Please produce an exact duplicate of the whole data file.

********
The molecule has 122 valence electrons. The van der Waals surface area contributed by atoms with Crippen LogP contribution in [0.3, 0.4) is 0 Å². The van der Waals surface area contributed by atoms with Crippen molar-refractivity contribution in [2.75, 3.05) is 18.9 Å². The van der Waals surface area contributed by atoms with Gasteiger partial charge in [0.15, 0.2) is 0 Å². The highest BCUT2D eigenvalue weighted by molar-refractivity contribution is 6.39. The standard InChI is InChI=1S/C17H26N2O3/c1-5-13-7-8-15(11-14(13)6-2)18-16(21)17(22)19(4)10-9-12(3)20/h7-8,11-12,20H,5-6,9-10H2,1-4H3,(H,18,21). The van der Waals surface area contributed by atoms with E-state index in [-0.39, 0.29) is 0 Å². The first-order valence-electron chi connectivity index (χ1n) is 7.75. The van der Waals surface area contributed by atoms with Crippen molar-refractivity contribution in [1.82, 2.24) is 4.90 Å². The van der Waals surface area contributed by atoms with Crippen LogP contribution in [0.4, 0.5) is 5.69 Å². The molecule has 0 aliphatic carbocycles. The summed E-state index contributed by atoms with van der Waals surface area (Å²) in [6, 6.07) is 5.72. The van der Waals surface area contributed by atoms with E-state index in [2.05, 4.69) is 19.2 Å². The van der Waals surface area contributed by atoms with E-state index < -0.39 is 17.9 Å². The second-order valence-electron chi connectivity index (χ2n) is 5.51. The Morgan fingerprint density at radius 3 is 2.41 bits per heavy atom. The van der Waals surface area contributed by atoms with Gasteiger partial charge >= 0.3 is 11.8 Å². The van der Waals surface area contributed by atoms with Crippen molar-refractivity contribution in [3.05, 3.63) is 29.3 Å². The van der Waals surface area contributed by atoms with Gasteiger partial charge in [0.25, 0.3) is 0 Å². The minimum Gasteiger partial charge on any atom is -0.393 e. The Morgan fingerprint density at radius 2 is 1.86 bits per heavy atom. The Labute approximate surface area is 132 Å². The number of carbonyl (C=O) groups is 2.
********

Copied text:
The molecule has 122 valence electrons. The van der Waals surface area contributed by atoms with Crippen LogP contribution in [0.3, 0.4) is 0 Å². The van der Waals surface area contributed by atoms with Crippen molar-refractivity contribution in [2.75, 3.05) is 18.9 Å². The van der Waals surface area contributed by atoms with Gasteiger partial charge in [0.15, 0.2) is 0 Å². The highest BCUT2D eigenvalue weighted by molar-refractivity contribution is 6.39. The standard InChI is InChI=1S/C17H26N2O3/c1-5-13-7-8-15(11-14(13)6-2)18-16(21)17(22)19(4)10-9-12(3)20/h7-8,11-12,20H,5-6,9-10H2,1-4H3,(H,18,21). The van der Waals surface area contributed by atoms with E-state index in [-0.39, 0.29) is 0 Å². The first-order valence-electron chi connectivity index (χ1n) is 7.75. The van der Waals surface area contributed by atoms with Crippen molar-refractivity contribution in [1.82, 2.24) is 4.90 Å². The van der Waals surface area contributed by atoms with Crippen LogP contribution in [0.4, 0.5) is 5.69 Å². The molecule has 0 aliphatic carbocycles. The summed E-state index contributed by atoms with van der Waals surface area (Å²) in [6, 6.07) is 5.72. The van der Waals surface area contributed by atoms with E-state index in [2.05, 4.69) is 19.2 Å². The van der Waals surface area contributed by atoms with E-state index < -0.39 is 17.9 Å². The second-order valence-electron chi connectivity index (χ2n) is 5.51. The Morgan fingerprint density at radius 3 is 2.41 bits per heavy atom. The van der Waals surface area contributed by atoms with Gasteiger partial charge >= 0.3 is 11.8 Å². The van der Waals surface area contributed by atoms with Crippen molar-refractivity contribution in [3.05, 3.63) is 29.3 Å². The van der Waals surface area contributed by atoms with Gasteiger partial charge in [0.25, 0.3) is 0 Å². The minimum Gasteiger partial charge on any atom is -0.393 e. The Morgan fingerprint density at radius 2 is 1.86 bits per heavy atom. The Labute approximate surface area is 132 Å². The number of carbonyl (C=O) groups is 2.